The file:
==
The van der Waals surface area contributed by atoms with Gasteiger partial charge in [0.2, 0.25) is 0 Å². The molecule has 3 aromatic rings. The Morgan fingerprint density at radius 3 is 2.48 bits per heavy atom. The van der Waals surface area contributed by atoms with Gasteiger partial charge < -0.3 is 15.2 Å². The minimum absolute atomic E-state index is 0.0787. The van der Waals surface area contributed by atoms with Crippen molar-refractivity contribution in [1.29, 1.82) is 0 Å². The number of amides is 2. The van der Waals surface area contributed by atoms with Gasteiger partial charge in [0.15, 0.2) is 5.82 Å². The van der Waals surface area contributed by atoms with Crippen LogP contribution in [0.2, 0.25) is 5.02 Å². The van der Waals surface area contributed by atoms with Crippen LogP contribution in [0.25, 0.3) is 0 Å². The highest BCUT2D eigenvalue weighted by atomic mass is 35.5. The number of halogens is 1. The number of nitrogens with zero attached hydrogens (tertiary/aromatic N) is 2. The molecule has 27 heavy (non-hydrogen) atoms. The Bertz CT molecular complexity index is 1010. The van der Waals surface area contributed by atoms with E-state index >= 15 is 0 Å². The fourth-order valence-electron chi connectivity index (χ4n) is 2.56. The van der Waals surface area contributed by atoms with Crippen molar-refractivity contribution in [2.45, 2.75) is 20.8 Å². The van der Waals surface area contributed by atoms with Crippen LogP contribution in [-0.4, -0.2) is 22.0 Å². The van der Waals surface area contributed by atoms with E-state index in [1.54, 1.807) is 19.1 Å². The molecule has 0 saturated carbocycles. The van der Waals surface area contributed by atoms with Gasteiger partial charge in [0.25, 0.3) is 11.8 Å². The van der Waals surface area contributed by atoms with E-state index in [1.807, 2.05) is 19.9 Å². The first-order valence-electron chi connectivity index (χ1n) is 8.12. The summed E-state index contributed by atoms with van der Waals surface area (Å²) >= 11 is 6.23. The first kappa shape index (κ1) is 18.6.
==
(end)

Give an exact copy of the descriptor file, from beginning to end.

The van der Waals surface area contributed by atoms with Gasteiger partial charge in [0.2, 0.25) is 0 Å². The molecule has 3 aromatic rings. The Morgan fingerprint density at radius 3 is 2.48 bits per heavy atom. The van der Waals surface area contributed by atoms with Gasteiger partial charge < -0.3 is 15.2 Å². The minimum absolute atomic E-state index is 0.0787. The van der Waals surface area contributed by atoms with Crippen molar-refractivity contribution in [1.29, 1.82) is 0 Å². The number of amides is 2. The van der Waals surface area contributed by atoms with Gasteiger partial charge in [0.15, 0.2) is 5.82 Å². The van der Waals surface area contributed by atoms with Crippen LogP contribution in [0.2, 0.25) is 5.02 Å². The van der Waals surface area contributed by atoms with Crippen LogP contribution in [0.25, 0.3) is 0 Å². The highest BCUT2D eigenvalue weighted by atomic mass is 35.5. The number of halogens is 1. The number of nitrogens with zero attached hydrogens (tertiary/aromatic N) is 2. The molecule has 27 heavy (non-hydrogen) atoms. The Bertz CT molecular complexity index is 1010. The van der Waals surface area contributed by atoms with E-state index >= 15 is 0 Å². The fourth-order valence-electron chi connectivity index (χ4n) is 2.56. The van der Waals surface area contributed by atoms with Crippen molar-refractivity contribution in [2.45, 2.75) is 20.8 Å². The van der Waals surface area contributed by atoms with Crippen LogP contribution in [-0.4, -0.2) is 22.0 Å². The van der Waals surface area contributed by atoms with E-state index in [1.54, 1.807) is 19.1 Å². The molecule has 0 saturated carbocycles. The van der Waals surface area contributed by atoms with Gasteiger partial charge in [0.25, 0.3) is 11.8 Å². The van der Waals surface area contributed by atoms with E-state index in [1.807, 2.05) is 19.9 Å². The first-order valence-electron chi connectivity index (χ1n) is 8.12. The summed E-state index contributed by atoms with van der Waals surface area (Å²) >= 11 is 6.23. The first kappa shape index (κ1) is 18.6.